Sen. Elizabeth Warren (D-Mass.), one of the Senate Banking Committee’s newest members and the creator of the CFPB, may play a key role in protecting the federal watchdog from scale-backs and downsizing by critics.
Last week, a U.S. appeals court ruled that President Obama’s recess appointment of Richard Cordray was unconstitutional, which increases the likelihood that the rules developed and implemented by the agency over the past year could be nullified. The uncertainty has led some Democrats to seek out a deal with Republicans, who want to scale back the agency, to protect Cordray’s nomination and the CFPB’s legal authorities, American Banker reports.
Warren, who is widely credited with the creation of the CFPB, may be able to assure the agency’s legal powers and oversight responsibilities.
“She has the ability to play that role because she’s essentially insulated from criticism on this,” Mark Calabria, a former top Republican aide and the current director of financial regulation studies at the Cato Institute, said, according to American Banker. “She can do what she wants on CFPB and the left can’t criticize her. It’s a ‘only Nixon can go to China’ kind of thing.”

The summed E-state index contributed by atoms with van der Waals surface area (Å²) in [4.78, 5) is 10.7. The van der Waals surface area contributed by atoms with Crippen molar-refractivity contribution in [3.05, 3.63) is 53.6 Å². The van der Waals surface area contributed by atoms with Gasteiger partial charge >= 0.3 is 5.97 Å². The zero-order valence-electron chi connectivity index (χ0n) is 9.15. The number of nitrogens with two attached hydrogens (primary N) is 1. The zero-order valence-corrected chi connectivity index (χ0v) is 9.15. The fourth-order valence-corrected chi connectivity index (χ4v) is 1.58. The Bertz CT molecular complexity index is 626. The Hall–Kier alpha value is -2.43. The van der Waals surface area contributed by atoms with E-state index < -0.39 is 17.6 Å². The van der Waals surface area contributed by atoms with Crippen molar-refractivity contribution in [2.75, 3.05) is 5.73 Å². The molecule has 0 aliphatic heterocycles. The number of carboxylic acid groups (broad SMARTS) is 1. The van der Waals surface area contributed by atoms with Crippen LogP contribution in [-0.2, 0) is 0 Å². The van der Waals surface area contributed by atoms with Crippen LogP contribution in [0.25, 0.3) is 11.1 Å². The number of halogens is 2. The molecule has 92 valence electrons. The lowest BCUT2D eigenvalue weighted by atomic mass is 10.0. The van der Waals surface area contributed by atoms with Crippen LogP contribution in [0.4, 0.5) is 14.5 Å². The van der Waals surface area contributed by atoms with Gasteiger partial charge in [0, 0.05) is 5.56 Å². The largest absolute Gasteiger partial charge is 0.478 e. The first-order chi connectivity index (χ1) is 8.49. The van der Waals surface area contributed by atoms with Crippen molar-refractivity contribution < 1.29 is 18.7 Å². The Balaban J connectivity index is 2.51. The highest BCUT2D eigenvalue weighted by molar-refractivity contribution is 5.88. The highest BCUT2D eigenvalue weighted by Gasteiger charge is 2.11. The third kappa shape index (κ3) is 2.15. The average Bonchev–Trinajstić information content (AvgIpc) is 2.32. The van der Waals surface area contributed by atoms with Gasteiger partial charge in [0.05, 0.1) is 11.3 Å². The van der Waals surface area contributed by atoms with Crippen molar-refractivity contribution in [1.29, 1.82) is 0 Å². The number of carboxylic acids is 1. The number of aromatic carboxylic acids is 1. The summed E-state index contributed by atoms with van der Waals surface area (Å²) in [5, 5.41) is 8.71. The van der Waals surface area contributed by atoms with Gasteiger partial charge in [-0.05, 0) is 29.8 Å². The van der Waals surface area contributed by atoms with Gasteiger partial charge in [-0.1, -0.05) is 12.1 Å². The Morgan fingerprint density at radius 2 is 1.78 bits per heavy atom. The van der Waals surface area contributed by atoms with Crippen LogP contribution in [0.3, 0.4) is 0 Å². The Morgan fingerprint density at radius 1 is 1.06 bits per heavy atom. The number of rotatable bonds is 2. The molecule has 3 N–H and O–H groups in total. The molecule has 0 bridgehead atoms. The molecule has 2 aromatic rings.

Republican critics of the CFPB have called for the replacement of CFPB Director Richard Cordray with a five-member panel, the placement of the CFPB’s budget under the congressional appropriations process, and increased input and oversight by other regulators. Many observers expect Warren to acquiesce to only one of the changes—the replacement of Cordray with the five-member commission.
Warren’s original proposal for a consumer protection agency was labeled the Financial Product Safety Commission, which was modeled after the Consumer Product Safety Commission that is run by a three-member board.
“It’s not like you’re asking her to a retreat on positions she hasn’t already held,” Calabria said, American Banker reports.
Sheila Bair, the former chairman of the FDIC, said that a compromise on the five-member commission may be effective.
“It’s a legitimate discussion point,” Bair said, according to American Banker. “There are pro-consumer arguments in favor of a commission structure. If there were to be a compromise, that’s likely the common ground.”